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Crafty Mainers all around the state are sewing face masks to help alleviate the national shortage in personal protective gear that is facing medical workers and others who must be out in public.
Abby Gilchrist, owner of Fiddlehead Artisan Supply in Belfast, said Monday that she posted a message on her store’s Facebook page a few days ago about stitching masks at home. The messages soon began to pour in from crafters who were looking for ways to help.
Gilchrist is searching for volunteers to organize the huge outpouring of interest from stitchers so that masks can be distributed to where there’s a need.
“I got such a huge response from people wanting to make masks,” she said. “People want to sew — I bet we could have thousands of masks being made every day. And people are needing masks.”
Of course, Gilchrist knows that homemade masks are no replacement for medical-grade equipment. But she’s operating on the assumption that if frontline medical workers and first responders have no masks, a homemade mask is better than nothing.
“Clearly, a mask made out of clothing cotton and sewn by a home stitcher is totally not ideal,” she said. “My hope is that in a few days, this entire coordination effort will be completely pointless — that there will be a million masks floating around, and we won’t need this.”
In Aroostook County, bestselling author Cathie Pelletier of Allagash and her friend Mona Taggart Bouchard of Fort Kent reached out to friends in northern Maine through their new Facebook page Friends From Northern Maine after hearing about a mask project in Illinois Friday night.
“By 10 p.m. that same night, we were approaching 100 members with all kinds of private offers to help,” Pelletier said.
Among those was Allagash native Cynthia Harvey, 68, a retired U.S. postmaster who lives in Caribou and said she grew up just below Pelletier’s house.
“My mother was a seamstress, and she quilted when I was growing up. She passed away in 1992, and in 1998, her first great-granddaughter was gonna be born, so I took her material that I had kept and made a quilt for that daughter. And since then, I have been quilting,” Harvey said.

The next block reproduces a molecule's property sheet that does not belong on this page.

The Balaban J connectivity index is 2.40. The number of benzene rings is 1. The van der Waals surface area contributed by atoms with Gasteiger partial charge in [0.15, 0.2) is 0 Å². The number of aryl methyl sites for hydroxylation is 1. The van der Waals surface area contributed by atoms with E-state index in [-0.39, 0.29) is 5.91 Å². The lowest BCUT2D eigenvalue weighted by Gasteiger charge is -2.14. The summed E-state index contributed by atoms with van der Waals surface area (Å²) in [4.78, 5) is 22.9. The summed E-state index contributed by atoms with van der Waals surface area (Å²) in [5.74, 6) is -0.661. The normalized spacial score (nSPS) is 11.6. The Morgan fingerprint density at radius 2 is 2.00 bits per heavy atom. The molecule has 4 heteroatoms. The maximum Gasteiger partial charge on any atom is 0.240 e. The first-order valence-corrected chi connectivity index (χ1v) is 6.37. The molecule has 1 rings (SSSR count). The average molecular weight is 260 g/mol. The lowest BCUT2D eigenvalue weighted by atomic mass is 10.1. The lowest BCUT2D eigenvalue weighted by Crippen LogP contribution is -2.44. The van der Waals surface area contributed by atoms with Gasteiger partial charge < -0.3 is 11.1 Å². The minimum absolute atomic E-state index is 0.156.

Harvey said she plans to continue making the masks “as long as the elastic holds out. “It’s hard to find the elastic,” she said.
Fort Kent Community High School ninth-grader Connor Pelletier of St. Francis also immediately joined the cause. The 15-year-old honor student owns a sewing and sign business called Connor’s Craft Shack.
“I normally sew quilts and hair scrunchies. I decided to help make these masks because it was something that was in high demand and needed to be made. I always try to do my part in everything I can,” Pelletier said.
John Porter, an official with MaineHealth, a health care network that includes 12 community hospitals in Maine and New Hampshire, sounded a dubious note when asked whether his organization would accept donations of homemade face masks.
MaineHealth increased its inventory of masks at the start of the crisis and is working on conserving its supply right now, he said.
“Clearly our preference is to use medical-grade equipment made by manufacturers specifically for medical uses. That would certainly be our first choice,” he said. “We regard ourselves as being in pretty good shape. … We are seeking out new sources. I can’t tell you at this point if that would include crafters.”
But another hospital official, Kate Carlisle from Central Maine Healthcare, which operates hospitals in Lewiston, Rumford and Bridgton, said her organization has a different take.
“We would gratefully accept them,” she said about the homemade masks. “They are considered by the CDC to be ‘of last resort’ as regular masks, but we anticipate that if they are worn OVER an N95 respirator, they could prolong the usable life of the respirator. This would help us conserve resources at a time when there are national supply chain issues.”
Ideally, she said, the masks are made with woven cotton fabric — not latex— and use fabric ties, not elastic bands, to hold them in place. Prototypes she has seen feature two layers that form a pocket where a fabric dryer sheet could be placed, for filtering purposes.
Gilchrist and others say that the homemade masks could help a variety of people, including postal workers, school staff who are handing out lunches to students and people with compromised immune systems.
“I think there’s a need in every single town for these masks,” she said.
She has also started a website that aims to coordinate the making and distribution of face masks in Maine, and hopes that people who are skilled at organizing will sign up.
“If a few people stepped up, I think this whole organization could work,” she said.
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